Hardnews Exclusive: Opium of the rich

Published: January 26, 2010 - 21:13 Updated: January 26, 2010 - 22:38

There is a mountain of historical evidence to prove that the ballooning opium production and trade in Afghanistan is not possible without support of the Americans and the British 
Sanjay Kapoor Delhi

Early last year, Antonio Maria Costa, head of the United Nations office of Drug and Crime (UNODC) made a serious allegation that funds from drug trade helped to keep afloat banks reeling under global slowdown. Costa explained that the drug money was the only capital available when the "crisis spiralled out of control".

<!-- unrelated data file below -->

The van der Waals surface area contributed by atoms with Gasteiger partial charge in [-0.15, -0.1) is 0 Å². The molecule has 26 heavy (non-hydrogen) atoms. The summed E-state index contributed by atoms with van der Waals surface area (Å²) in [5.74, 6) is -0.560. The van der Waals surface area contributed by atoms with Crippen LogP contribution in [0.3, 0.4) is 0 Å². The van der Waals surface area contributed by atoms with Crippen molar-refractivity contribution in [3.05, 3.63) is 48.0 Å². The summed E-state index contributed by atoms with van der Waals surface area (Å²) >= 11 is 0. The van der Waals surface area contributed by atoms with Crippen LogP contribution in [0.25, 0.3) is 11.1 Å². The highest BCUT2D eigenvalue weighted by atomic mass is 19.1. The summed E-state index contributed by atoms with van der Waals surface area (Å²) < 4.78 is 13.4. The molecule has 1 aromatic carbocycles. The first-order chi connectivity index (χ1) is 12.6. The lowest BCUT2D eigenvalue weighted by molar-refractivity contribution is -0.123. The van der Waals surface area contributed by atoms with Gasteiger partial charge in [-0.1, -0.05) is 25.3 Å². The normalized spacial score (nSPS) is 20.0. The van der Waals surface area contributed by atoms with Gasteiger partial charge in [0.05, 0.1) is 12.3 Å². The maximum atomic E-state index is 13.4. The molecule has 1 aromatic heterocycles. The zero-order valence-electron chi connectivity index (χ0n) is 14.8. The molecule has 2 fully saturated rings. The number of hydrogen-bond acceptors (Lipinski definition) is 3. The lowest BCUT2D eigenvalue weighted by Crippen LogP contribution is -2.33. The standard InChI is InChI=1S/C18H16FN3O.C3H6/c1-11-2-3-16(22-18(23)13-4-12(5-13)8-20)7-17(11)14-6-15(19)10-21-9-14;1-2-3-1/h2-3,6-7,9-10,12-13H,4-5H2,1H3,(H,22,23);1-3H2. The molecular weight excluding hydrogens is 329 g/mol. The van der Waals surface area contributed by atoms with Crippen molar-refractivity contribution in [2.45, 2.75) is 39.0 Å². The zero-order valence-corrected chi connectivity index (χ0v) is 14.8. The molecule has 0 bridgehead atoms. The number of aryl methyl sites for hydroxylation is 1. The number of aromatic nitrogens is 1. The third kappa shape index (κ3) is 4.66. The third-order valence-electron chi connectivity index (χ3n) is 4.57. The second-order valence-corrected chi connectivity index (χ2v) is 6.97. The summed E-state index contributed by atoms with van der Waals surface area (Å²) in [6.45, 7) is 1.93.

In a subsequent interview, Costa claimed that the "majority of $352 billion of drug profits were absorbed in the economic system" during the period of slowdown. The fact that 90 per cent of the global opiates originate from Afghanistan and its profits helped sustain the tanking global economy raises fundamental questions about the motives and conduct of the United States and the NATO forces in Afghanistan. Although, Costa links revenue from narcotics to Taliban insurgency, crime and now, with ready capital to help the global financial sector from a threatened meltdown, he does not make the most obvious but significant identification of the vested interests comprising of western covert operatives working with Pakistan's Inter Services Intelligence (ISI) and a cabal of senior Pakistani and Afghan army officials.